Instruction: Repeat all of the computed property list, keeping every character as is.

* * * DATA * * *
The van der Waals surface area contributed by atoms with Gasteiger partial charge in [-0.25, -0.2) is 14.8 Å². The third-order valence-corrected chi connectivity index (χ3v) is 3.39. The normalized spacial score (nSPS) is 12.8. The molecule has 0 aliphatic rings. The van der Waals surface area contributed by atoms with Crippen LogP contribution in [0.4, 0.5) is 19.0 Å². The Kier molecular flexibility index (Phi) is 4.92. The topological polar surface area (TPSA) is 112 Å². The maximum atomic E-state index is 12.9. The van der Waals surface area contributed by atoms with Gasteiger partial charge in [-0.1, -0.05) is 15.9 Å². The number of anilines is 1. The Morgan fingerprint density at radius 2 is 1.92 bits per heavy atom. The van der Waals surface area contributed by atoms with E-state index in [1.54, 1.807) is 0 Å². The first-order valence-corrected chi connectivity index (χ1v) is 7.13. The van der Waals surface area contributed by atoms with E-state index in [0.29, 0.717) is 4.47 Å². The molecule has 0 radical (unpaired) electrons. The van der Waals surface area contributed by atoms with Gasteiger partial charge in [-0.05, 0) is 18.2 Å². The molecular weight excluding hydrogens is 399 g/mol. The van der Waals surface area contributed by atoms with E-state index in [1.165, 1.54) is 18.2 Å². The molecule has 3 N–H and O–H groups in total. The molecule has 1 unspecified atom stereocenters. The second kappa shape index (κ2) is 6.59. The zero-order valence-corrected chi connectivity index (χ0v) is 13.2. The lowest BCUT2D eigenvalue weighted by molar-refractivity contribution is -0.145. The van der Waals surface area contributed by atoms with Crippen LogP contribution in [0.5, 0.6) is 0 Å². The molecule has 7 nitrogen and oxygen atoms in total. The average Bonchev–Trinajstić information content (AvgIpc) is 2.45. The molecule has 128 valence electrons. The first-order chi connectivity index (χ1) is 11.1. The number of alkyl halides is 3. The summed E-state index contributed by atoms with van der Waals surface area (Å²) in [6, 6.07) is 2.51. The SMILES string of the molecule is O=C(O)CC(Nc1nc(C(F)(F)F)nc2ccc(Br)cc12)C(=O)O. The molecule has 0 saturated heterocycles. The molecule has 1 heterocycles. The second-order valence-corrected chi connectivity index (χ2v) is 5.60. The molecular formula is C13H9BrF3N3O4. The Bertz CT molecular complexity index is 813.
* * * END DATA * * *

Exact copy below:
The van der Waals surface area contributed by atoms with Gasteiger partial charge in [-0.25, -0.2) is 14.8 Å². The third-order valence-corrected chi connectivity index (χ3v) is 3.39. The normalized spacial score (nSPS) is 12.8. The molecule has 0 aliphatic rings. The van der Waals surface area contributed by atoms with Crippen LogP contribution in [0.4, 0.5) is 19.0 Å². The Kier molecular flexibility index (Phi) is 4.92. The topological polar surface area (TPSA) is 112 Å². The maximum atomic E-state index is 12.9. The van der Waals surface area contributed by atoms with Gasteiger partial charge in [-0.1, -0.05) is 15.9 Å². The number of anilines is 1. The Morgan fingerprint density at radius 2 is 1.92 bits per heavy atom. The van der Waals surface area contributed by atoms with E-state index in [1.54, 1.807) is 0 Å². The first-order valence-corrected chi connectivity index (χ1v) is 7.13. The van der Waals surface area contributed by atoms with E-state index in [0.29, 0.717) is 4.47 Å². The molecule has 0 radical (unpaired) electrons. The van der Waals surface area contributed by atoms with Gasteiger partial charge in [-0.05, 0) is 18.2 Å². The molecular weight excluding hydrogens is 399 g/mol. The van der Waals surface area contributed by atoms with E-state index in [1.165, 1.54) is 18.2 Å². The molecule has 3 N–H and O–H groups in total. The molecule has 1 unspecified atom stereocenters. The second kappa shape index (κ2) is 6.59. The zero-order valence-corrected chi connectivity index (χ0v) is 13.2. The lowest BCUT2D eigenvalue weighted by molar-refractivity contribution is -0.145. The van der Waals surface area contributed by atoms with Crippen LogP contribution in [0.5, 0.6) is 0 Å². The molecule has 7 nitrogen and oxygen atoms in total. The average Bonchev–Trinajstić information content (AvgIpc) is 2.45. The molecule has 128 valence electrons. The first-order chi connectivity index (χ1) is 11.1. The number of alkyl halides is 3. The summed E-state index contributed by atoms with van der Waals surface area (Å²) in [6, 6.07) is 2.51. The SMILES string of the molecule is O=C(O)CC(Nc1nc(C(F)(F)F)nc2ccc(Br)cc12)C(=O)O. The molecule has 0 saturated heterocycles. The molecule has 1 heterocycles. The second-order valence-corrected chi connectivity index (χ2v) is 5.60. The molecular formula is C13H9BrF3N3O4. The Bertz CT molecular complexity index is 813.